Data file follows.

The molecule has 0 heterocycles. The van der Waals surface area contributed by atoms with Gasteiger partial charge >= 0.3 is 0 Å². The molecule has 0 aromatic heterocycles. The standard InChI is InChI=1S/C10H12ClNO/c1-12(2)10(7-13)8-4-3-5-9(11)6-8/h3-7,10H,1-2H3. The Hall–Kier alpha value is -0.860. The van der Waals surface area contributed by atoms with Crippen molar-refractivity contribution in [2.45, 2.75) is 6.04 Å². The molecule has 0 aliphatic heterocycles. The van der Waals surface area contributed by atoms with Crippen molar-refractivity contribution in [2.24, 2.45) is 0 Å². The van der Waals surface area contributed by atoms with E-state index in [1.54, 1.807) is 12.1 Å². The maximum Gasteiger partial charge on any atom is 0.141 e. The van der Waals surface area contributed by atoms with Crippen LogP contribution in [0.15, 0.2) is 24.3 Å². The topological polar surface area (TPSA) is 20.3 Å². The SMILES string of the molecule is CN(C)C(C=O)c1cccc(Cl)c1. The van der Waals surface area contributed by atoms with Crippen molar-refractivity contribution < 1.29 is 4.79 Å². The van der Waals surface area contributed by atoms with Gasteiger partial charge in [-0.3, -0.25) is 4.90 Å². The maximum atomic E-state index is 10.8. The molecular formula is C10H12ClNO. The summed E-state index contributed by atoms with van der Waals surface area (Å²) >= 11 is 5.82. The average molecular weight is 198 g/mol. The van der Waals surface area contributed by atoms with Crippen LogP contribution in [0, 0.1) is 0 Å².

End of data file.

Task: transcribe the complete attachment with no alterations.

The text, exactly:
The molecule has 0 heterocycles. The van der Waals surface area contributed by atoms with Gasteiger partial charge >= 0.3 is 0 Å². The molecule has 0 aromatic heterocycles. The standard InChI is InChI=1S/C10H12ClNO/c1-12(2)10(7-13)8-4-3-5-9(11)6-8/h3-7,10H,1-2H3. The Hall–Kier alpha value is -0.860. The van der Waals surface area contributed by atoms with Crippen molar-refractivity contribution in [2.45, 2.75) is 6.04 Å². The molecule has 0 aliphatic heterocycles. The van der Waals surface area contributed by atoms with Crippen molar-refractivity contribution in [2.24, 2.45) is 0 Å². The van der Waals surface area contributed by atoms with E-state index in [1.54, 1.807) is 12.1 Å². The maximum Gasteiger partial charge on any atom is 0.141 e. The van der Waals surface area contributed by atoms with Crippen LogP contribution in [0.15, 0.2) is 24.3 Å². The topological polar surface area (TPSA) is 20.3 Å². The SMILES string of the molecule is CN(C)C(C=O)c1cccc(Cl)c1. The van der Waals surface area contributed by atoms with Crippen molar-refractivity contribution < 1.29 is 4.79 Å². The van der Waals surface area contributed by atoms with Gasteiger partial charge in [-0.3, -0.25) is 4.90 Å². The maximum atomic E-state index is 10.8. The molecular formula is C10H12ClNO. The summed E-state index contributed by atoms with van der Waals surface area (Å²) >= 11 is 5.82. The average molecular weight is 198 g/mol. The van der Waals surface area contributed by atoms with Crippen LogP contribution in [0, 0.1) is 0 Å².